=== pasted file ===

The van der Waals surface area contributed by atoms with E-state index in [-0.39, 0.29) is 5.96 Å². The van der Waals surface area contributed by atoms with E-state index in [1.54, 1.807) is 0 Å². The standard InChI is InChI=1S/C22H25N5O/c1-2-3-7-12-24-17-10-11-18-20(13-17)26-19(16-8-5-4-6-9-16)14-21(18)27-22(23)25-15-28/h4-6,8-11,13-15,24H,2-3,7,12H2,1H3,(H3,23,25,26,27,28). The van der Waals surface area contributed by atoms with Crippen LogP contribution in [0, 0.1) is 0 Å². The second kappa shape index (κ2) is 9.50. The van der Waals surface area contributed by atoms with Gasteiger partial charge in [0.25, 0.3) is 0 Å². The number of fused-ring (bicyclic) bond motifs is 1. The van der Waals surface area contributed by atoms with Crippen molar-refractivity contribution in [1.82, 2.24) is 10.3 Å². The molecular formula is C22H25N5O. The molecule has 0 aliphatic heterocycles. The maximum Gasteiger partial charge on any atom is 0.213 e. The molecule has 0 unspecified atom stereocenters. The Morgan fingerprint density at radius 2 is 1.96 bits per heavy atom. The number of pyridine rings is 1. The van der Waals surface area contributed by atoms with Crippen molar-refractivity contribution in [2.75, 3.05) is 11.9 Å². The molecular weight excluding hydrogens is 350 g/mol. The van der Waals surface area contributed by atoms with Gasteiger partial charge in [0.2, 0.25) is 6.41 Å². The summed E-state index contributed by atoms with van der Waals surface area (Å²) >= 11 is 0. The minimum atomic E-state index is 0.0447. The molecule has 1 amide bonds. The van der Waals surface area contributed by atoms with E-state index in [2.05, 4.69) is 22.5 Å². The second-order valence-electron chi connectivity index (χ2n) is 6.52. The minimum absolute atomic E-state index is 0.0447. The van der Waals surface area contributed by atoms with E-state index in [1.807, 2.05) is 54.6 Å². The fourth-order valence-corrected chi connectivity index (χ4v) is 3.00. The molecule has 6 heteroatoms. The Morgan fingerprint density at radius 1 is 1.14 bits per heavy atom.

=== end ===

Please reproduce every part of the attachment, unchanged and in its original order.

The van der Waals surface area contributed by atoms with E-state index in [-0.39, 0.29) is 5.96 Å². The van der Waals surface area contributed by atoms with E-state index in [1.54, 1.807) is 0 Å². The standard InChI is InChI=1S/C22H25N5O/c1-2-3-7-12-24-17-10-11-18-20(13-17)26-19(16-8-5-4-6-9-16)14-21(18)27-22(23)25-15-28/h4-6,8-11,13-15,24H,2-3,7,12H2,1H3,(H3,23,25,26,27,28). The van der Waals surface area contributed by atoms with Crippen LogP contribution in [0, 0.1) is 0 Å². The second kappa shape index (κ2) is 9.50. The van der Waals surface area contributed by atoms with Gasteiger partial charge in [0.25, 0.3) is 0 Å². The number of fused-ring (bicyclic) bond motifs is 1. The van der Waals surface area contributed by atoms with Crippen molar-refractivity contribution in [1.82, 2.24) is 10.3 Å². The molecular formula is C22H25N5O. The molecule has 0 aliphatic heterocycles. The maximum Gasteiger partial charge on any atom is 0.213 e. The molecule has 0 unspecified atom stereocenters. The Morgan fingerprint density at radius 2 is 1.96 bits per heavy atom. The number of pyridine rings is 1. The van der Waals surface area contributed by atoms with Crippen molar-refractivity contribution in [2.75, 3.05) is 11.9 Å². The molecular weight excluding hydrogens is 350 g/mol. The van der Waals surface area contributed by atoms with Gasteiger partial charge in [0.2, 0.25) is 6.41 Å². The summed E-state index contributed by atoms with van der Waals surface area (Å²) >= 11 is 0. The minimum atomic E-state index is 0.0447. The molecule has 1 amide bonds. The van der Waals surface area contributed by atoms with E-state index in [2.05, 4.69) is 22.5 Å². The second-order valence-electron chi connectivity index (χ2n) is 6.52. The minimum absolute atomic E-state index is 0.0447. The van der Waals surface area contributed by atoms with E-state index in [1.807, 2.05) is 54.6 Å². The fourth-order valence-corrected chi connectivity index (χ4v) is 3.00. The molecule has 6 heteroatoms. The Morgan fingerprint density at radius 1 is 1.14 bits per heavy atom.